Haplosporidiosis is caused by two protistans of the phylum Haplosporidia: Haplosporidium nelsoni (= Minchinia nelsoni )(10) and H. costale (= Minchinia costalis )(11). H. nelsoni is commonly known as MSX (multinucleate sphere X). Similarly, H. costale is commonly known as SSO (seaside organism).
Crassostrea virginica is infected by both H. nelsoni and H. costale (4). H. nelsoni also infects Crassostrea gigas (8).
The geographical distribution of H. nelsoni (1, 6) is north Florida to Massachusetts and Maine, United States of America (USA) (1, 6). Enzootic areas are described as limited to Delaware Bay with occasional epizootics in Chesapeake Bay, Long Island area, and Cape Cod. H. nelsoni was also reported from Crassostrea gigas in California and Washington State, USA (8) and was detected in Korea (7). H. costale is reported in Long Island Sound, New York to Cape Charles, Virginia, USA.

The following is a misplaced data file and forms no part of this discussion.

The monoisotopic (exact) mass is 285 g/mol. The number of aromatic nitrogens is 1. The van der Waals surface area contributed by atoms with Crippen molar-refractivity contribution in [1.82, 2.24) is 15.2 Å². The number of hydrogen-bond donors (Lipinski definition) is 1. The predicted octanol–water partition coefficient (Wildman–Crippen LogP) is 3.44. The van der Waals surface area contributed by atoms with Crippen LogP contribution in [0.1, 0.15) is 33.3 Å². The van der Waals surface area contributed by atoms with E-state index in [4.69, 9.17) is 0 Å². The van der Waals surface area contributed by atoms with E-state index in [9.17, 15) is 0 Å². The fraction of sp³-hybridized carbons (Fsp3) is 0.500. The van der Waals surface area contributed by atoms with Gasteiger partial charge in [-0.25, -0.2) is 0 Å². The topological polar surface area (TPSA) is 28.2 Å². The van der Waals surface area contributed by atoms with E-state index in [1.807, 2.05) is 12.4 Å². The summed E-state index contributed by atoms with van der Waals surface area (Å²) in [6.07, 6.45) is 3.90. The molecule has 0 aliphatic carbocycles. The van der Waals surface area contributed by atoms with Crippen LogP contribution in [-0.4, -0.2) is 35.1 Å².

H. nelsoni infects haemocytes, connective tissue and digestive gland epithelia. It is often accompanied by brownish-red discoloration of gills and mantle. Sporulation of H. nelsoni is prevalent in juvenile oysters and sporadic in adult oysters (2). Spores of MSX occur in the epithelial cells of the digestive tubules; spores of SSO occur in the connective tissues. H. nelsoni infections appear in summer and cause a gradual disruption of digestive tubule epithelia. Unlike H. costale , there is no spore formation in the connective tissue and sporulation is not associated with any marked seasonal peak in mortality. In the Northern Hemisphere, infection by H. nelsoni takes place between mid-May and the end of October. Mortalities may commence early in the spring. However, mortalities from new or recurrent infections occur throughout the summer and peak in August-September. The disease (MSX) is restricted to salinities over 15 ppt (parts per thousand); rapid and high mortalities occur at 20 ppt (9). There is some evidence that water temperatures exceeding 20°C may cause the disease to disappear; 2 weeks in water of 10 ppt salinity at 20°C kill the parasite but not Crassostrea virginica . H. costale causes a seasonal mortality between May and June.
It has not been possible to transmit the disease experimentally in the laboratory. The Haplosporidium spp. life-cycle is unknown, but an intermediate host is suspected (5).